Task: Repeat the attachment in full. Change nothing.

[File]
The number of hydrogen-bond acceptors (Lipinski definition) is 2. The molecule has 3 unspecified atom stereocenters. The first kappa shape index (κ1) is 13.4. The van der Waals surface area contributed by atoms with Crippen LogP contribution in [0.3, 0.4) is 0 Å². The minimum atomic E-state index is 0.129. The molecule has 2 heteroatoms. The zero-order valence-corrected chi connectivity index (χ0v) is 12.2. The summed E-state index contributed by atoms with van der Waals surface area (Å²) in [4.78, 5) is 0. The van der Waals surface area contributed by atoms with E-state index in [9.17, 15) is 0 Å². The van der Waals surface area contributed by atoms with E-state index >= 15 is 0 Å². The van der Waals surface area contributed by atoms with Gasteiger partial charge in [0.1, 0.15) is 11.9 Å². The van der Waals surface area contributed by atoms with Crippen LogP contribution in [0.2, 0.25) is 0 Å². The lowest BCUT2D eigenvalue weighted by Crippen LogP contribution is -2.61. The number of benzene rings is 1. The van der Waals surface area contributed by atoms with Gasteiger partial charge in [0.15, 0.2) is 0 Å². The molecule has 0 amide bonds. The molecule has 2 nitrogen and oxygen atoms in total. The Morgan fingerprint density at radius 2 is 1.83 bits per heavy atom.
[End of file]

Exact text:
The number of hydrogen-bond acceptors (Lipinski definition) is 2. The molecule has 3 unspecified atom stereocenters. The first kappa shape index (κ1) is 13.4. The van der Waals surface area contributed by atoms with Crippen LogP contribution in [0.3, 0.4) is 0 Å². The minimum atomic E-state index is 0.129. The molecule has 2 heteroatoms. The zero-order valence-corrected chi connectivity index (χ0v) is 12.2. The summed E-state index contributed by atoms with van der Waals surface area (Å²) in [4.78, 5) is 0. The van der Waals surface area contributed by atoms with E-state index in [9.17, 15) is 0 Å². The van der Waals surface area contributed by atoms with E-state index >= 15 is 0 Å². The van der Waals surface area contributed by atoms with Gasteiger partial charge in [0.1, 0.15) is 11.9 Å². The van der Waals surface area contributed by atoms with Crippen LogP contribution in [0.2, 0.25) is 0 Å². The lowest BCUT2D eigenvalue weighted by Crippen LogP contribution is -2.61. The number of benzene rings is 1. The van der Waals surface area contributed by atoms with Gasteiger partial charge in [0.15, 0.2) is 0 Å². The molecule has 0 amide bonds. The molecule has 2 nitrogen and oxygen atoms in total. The Morgan fingerprint density at radius 2 is 1.83 bits per heavy atom.